The District Court of Hamburg gave judgment for the plaintiff. The Court of Appeal of Hamburg rejected the claim. Upon a second appeal by the plaintiff the case was referred back for the following

Reasons

...

Among the points to be considered by the Court of Appeal in respect of the remaining question of laches (Verkwirkung) ... the following must be noted:

I. As this Court had stated several times, following a constant practice of the Reichsgericht [references] the doctrine of laches starts from the notion that the person committing the injurious act was entitled to assume in the particular circumstances of the case that the injured party was prepared to tolerate the permanent use of the description in issue with the result that a belated claim based on trademarks, get-up or other rights of identification of the injured party was contrary to good faith. Contrary to earlier practice the Reichsgericht in its later discussions required no longer for a defence of laches to be successful that the party committing the injury must have obtained common acceptance of his use of the description; instead it is regarded as sufficient if the party committing the injury is in a state of possession which deserves protection [references]. This practice has been attacked by a number of writers especially in the post-war period [references]. This Division has not taken a final position on this question. In so far as the present facts should give rise to the Court of Appeal to consider this question the following general observations should be noted.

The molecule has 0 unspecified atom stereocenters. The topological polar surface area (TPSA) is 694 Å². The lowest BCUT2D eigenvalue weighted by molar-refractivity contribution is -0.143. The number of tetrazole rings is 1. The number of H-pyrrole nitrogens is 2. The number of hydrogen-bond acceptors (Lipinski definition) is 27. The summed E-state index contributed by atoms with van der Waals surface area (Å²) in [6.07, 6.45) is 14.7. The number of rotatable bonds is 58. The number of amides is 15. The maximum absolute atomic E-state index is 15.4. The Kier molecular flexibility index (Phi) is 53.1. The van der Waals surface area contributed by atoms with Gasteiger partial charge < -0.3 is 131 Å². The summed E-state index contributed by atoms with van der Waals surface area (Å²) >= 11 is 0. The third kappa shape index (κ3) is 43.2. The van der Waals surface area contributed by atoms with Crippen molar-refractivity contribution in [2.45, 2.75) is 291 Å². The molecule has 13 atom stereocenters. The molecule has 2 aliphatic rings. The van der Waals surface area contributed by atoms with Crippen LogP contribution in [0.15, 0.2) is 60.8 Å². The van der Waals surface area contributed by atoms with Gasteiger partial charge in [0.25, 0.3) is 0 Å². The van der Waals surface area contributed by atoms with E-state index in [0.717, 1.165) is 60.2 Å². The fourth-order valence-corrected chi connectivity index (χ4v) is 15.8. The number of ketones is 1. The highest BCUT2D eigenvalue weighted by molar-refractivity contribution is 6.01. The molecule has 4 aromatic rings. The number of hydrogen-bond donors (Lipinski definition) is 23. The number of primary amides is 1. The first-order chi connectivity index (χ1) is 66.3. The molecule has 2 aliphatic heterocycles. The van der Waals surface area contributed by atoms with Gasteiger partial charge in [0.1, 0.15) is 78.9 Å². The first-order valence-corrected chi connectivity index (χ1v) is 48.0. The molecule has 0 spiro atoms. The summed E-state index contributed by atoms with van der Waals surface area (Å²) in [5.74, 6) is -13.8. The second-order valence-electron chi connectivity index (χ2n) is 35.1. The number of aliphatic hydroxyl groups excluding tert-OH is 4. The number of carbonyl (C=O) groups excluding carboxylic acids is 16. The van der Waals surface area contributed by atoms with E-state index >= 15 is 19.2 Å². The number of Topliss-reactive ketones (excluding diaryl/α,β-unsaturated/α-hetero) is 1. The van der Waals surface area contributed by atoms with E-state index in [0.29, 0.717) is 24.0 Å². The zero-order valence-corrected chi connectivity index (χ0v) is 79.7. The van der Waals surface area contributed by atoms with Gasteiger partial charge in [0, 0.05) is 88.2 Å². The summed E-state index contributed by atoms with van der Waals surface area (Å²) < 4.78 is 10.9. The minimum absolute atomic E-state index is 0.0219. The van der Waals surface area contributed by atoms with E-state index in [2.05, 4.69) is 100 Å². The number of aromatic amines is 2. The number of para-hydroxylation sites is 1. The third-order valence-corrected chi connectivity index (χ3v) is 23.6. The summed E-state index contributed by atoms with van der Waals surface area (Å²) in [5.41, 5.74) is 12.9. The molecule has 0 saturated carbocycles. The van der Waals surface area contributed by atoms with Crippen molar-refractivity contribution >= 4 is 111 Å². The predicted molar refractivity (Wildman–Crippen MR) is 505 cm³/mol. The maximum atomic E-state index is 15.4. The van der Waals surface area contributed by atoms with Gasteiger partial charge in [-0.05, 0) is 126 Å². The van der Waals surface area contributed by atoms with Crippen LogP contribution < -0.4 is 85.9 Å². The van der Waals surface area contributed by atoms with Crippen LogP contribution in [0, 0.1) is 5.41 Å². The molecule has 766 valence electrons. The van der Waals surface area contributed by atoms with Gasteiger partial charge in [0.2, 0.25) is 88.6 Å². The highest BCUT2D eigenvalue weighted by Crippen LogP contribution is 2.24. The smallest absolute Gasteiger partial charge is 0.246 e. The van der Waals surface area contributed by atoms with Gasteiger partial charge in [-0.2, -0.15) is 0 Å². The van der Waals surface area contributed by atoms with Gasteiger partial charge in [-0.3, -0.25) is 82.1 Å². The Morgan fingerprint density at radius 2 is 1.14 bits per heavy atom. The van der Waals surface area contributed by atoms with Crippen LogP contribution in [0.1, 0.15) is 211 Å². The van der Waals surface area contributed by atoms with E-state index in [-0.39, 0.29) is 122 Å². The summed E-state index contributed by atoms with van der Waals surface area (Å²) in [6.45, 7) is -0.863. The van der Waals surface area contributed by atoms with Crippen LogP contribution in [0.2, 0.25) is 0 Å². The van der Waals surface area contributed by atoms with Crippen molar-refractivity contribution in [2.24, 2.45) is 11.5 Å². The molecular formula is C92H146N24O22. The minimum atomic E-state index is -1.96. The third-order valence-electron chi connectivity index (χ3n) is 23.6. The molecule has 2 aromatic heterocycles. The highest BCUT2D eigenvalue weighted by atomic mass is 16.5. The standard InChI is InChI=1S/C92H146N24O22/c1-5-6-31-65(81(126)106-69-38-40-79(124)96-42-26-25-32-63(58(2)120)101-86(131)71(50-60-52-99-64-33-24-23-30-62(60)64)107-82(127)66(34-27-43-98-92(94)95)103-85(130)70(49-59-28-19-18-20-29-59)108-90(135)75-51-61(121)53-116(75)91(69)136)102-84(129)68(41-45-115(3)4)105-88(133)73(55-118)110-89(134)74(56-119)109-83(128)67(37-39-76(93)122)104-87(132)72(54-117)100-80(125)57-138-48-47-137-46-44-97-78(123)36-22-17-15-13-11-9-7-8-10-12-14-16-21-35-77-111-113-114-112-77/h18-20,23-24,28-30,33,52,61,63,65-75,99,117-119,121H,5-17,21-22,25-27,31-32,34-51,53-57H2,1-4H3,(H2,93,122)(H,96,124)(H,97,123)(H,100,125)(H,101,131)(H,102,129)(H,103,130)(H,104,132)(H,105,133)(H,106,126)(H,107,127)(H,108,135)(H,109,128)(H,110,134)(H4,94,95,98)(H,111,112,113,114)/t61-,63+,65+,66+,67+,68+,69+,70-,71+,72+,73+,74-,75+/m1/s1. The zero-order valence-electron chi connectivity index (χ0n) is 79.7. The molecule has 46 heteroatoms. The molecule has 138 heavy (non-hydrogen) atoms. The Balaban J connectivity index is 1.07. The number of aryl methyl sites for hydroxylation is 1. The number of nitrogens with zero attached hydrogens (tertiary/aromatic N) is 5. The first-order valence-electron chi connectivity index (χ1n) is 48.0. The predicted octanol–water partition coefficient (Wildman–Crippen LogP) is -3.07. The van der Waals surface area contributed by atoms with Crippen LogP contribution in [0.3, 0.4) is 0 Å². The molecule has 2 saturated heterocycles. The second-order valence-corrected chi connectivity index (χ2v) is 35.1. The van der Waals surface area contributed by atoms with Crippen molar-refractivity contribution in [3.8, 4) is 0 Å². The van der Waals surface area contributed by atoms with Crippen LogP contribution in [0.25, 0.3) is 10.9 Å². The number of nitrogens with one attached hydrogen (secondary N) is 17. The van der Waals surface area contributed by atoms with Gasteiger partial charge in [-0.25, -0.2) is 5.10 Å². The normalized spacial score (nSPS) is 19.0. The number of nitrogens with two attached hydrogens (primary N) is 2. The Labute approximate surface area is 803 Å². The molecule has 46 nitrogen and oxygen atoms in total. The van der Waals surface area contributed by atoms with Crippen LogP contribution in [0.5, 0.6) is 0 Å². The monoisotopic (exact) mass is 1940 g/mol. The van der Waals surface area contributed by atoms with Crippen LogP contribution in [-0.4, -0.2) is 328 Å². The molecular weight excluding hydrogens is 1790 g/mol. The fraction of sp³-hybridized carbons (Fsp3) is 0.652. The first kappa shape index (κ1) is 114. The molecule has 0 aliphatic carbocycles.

This Division does not regard it as necessary in every case that the description in issue must have obtained at least a geographically limited public acceptance [references]. Also the protagonists of the opposite view must admit that the acquisition of a public reputation cannot, as such, justify the defence of laches. Thus Reimer [references], among others, requires that the injured party must have tolerated the injurious act in the knowledge, or in the culpable ignorance, of the public recognition does not matter by itself; it matters, in addition, whether or not a balancing of interests in the particular case, having regard to all the circumstances governed by the principles of good faith in accordance with para. 242 BGB, justifies the rejection of the defence of laches. It becomes clear that satisfactory results can only be achieved by this method if a situation is envisaged in which the injured party behaved unquestionably in a manner which entitled the injuring party to believe that his acts were being tolerated; in this case he cannot be blamed under any circumstances for having built up a valuable possession [references]. Simply to deny the injuring party the defence of laches in such a case on the ground that public recognition had not yet been acquired would not be in accordance with equity. This is so, in particular, if having regard to the size of his business and the extent of his advertising campaign determined thereby, the injured party could not even acquire public recognition of the disputed description if only in a limited area, or could only do so after a comparatively long time. In order to allow the defence of laches it is therefore unnecessary, as a rule, that the injuring party should enjoy a full right; instead it is sufficient, following the more recent practices of the Reichsgericht, that a more continuous, honest and undisturbed use of a description has created a situation which is of important value for the customers, which should be retained by him according to good faith and which even the injured party cannot context, if he had facilitated it by his conduct [references]. The observation [references] to the effect that it is unjust if the registered owner of a mark may have to give way, even if the injuring party cannot even assert his right against a third party, does not suffice to support the opposite view. The notion of laches applies not only in the law of trade marks and of Unfair Competition, but constitutes an aspect of the admissible exercise of rights, which is valid in all branches of law. The decision must not rely on absolute standards, in the present case on the acquisition of an exclusive right towards third parties. Instead it may accord entirely with equity if the injuring party is not restricted in his defence against a careless holder of a right, even if the injured party is unable to proceed against third parties on the strength of an exclusive right of his own. It is evident that in considering the prerequisites outlined here for admitting the defence of laches judicial discretion may be exercised broadly and that the parties feel a certain element of uncertainty as to the outcome of the dispute. In this respect matters are not different in all other branches of law where the notion of good faith is in issue, that is to say when the facts in their manifold variety do not lend themselves to be judged by a system of rules which are fixed once and for all. Consequently there is no reason why the defence of laches should be judged by different standards and made to depend on different conditions, in the law of Trademarks and Names, which may lead to grave injuries in individual cases. On the other hand, it would be wrong to assume that the continuation of the more recent practice of the Reichsgericht may be intended to facilitate a successful plea of the defence of laches. No such effect is either intended or to be feared if the courts weigh and examine all these circumstances which are required according to the principles developed by the practice of the courts, before the defence of laches can operate.